Flavor wise I thought this was the most impressive of all the drinks.
The counterpart to alliteration is collage and I first took my inspiration from the curious six equal parts Savoy classic, the Charleston. The Charleston is by no means a collage and rather uses three rhyming pairs, but it looked like it could get there pretty quickly.
.5 oz. Mezcal
.5 oz. Kirschwasser (Hiram Walker)
.5 oz. Sweet Vermouth
.5 oz. Manzanilla Pasada Sherry (La Cigarrera)
.5 oz. Yellow Chartreuse
.5 oz. Plymouth Sloe Gin
Repeating aroma compounds can be highly engaging, attentional, and pleasurable but so too can barely repeating aroma compounds, but using quite a few. You can get comfortably wrapped up in a dizzying array of facets as easily as you can by witnessing the most beautiful overtone. The Savoy Cocktail Book is a great place to ponder the super stimuli via alliteration / collage creative linkage theory.
This drink is staggeringly delicious but I’m not sure if the visiting scientists enjoyed it or got the concept. One visitor was late so I served it for one group of guests 20 minutes before the other. Teasingly, I predicted the late comer would ask what vermouth brand I used and then be disappointed I served him Martini & Rossi… What started out as a jab at the NYC culinary scene played out too exactly. I got the question which hijacked us from the whole point. I thought I explained everything pretty elegantly but I guess it was a miss and he needed to bring it back to territory he was more familiar with. #fail
8. Marmite Rye Sazerac
This drink is really fucking cool and an illustration in some of the biggest concepts in distillation scaled down to a size no one previously thought possible. I’ve made this for years now and it keeps getting better and better as I deepen my involvement. It is definitely in the realm of acquired tastes and I don’t think it went over well with the visitors. What I hoped for was some sort of cute Anthony Bourdain style comment, “You bastard, that is devilish!”, “I’m a real Marmite slut”, or even “I didn’t want to like it but I like it”. Beverage people likely have accumulated more acquired tastes than food people and these were food people.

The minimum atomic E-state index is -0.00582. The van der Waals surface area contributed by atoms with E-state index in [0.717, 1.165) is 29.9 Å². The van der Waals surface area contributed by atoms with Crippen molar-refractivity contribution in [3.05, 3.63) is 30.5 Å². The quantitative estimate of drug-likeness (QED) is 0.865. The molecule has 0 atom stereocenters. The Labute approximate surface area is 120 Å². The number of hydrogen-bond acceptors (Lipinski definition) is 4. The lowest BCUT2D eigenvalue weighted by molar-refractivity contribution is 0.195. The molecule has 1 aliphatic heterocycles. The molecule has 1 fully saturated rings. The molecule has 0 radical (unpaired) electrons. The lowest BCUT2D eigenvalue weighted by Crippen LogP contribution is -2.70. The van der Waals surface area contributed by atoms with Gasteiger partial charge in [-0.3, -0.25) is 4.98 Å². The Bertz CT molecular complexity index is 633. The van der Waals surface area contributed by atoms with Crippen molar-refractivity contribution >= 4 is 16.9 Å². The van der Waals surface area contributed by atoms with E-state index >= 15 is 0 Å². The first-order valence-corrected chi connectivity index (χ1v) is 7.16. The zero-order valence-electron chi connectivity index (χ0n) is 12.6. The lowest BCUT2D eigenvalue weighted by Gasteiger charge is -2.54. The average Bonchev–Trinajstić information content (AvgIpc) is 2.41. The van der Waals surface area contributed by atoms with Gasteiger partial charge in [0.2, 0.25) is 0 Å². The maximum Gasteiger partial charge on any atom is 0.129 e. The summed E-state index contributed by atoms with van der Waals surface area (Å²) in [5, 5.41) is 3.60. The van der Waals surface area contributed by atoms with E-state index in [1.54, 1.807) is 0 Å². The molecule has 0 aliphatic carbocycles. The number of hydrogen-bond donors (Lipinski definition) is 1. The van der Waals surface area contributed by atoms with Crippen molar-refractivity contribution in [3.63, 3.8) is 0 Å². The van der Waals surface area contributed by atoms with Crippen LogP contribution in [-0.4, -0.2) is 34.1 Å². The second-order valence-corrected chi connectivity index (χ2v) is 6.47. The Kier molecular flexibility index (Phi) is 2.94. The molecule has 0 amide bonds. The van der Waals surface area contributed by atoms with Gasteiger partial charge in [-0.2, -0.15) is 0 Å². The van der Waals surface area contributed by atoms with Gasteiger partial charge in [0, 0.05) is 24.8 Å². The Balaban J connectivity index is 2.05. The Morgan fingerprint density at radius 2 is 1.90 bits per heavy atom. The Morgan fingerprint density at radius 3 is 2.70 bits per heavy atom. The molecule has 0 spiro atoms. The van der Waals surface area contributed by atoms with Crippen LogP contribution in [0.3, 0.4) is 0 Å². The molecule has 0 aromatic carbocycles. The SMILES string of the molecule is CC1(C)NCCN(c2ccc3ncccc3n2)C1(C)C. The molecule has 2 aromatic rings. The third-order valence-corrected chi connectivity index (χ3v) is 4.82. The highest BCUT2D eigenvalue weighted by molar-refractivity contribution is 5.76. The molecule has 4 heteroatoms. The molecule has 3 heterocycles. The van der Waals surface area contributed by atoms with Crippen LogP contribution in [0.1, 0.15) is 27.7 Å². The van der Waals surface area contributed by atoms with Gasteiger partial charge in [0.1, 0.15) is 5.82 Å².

Marmite Rye Sazerac
2 oz. Marmite aromatized Rye (50%)
.5 oz. Simple syrup
4 dashes Peychaud’s bitters
rinse of Yerba Mate based anise/sloe berry Absinthe (70%)
expressed and discarded lemon peel
One of the big concepts in distillation is that aroma is created in the still. The main process here is esterification where fatty acids react with alcohols in the presence of heat to form esters. This process is mostly ignored in texts on beverage distillation because it can get pretty complicated pretty fast. I’ve slowly synthesized various writing on the topic and collected and annotated a bunch of lost Australian research papers that cover the topic in simplified experiments.
In my recipe, Marmite, a yeast concentrate high in fatty acids, undergoes esterification catalyzed by added non-volatile acids which is part of the emphasis on high total acidity in the wines of Cognac or the sour mash process. In this simple re-distillation, water and malic acid are added to a commercial rye with the Marmite. Time under heat is important to aroma formation so the added water allows distillation to take place slower, providing more time under heat for aroma creation. The minimum of energy is also applied to the boiler to make distillation as slow as possible. The added malic acid is a catalyst for the esterification of fatty acids and its addition sits in for the acidity that would be found when distilling wine or a grain based sour mash. Previously, you could only learn this stuff by playing with big batches at huge expense. My little experiment here allows you how to vary the parameters with standardized inputs at only $20 a batch (and enjoy drinking the results!). When you graduate to a big rig, the aroma creation processes at work will seem intuitive and involvement will be deepened much quicker. The rye was fake aged with my barrel bouillion technique.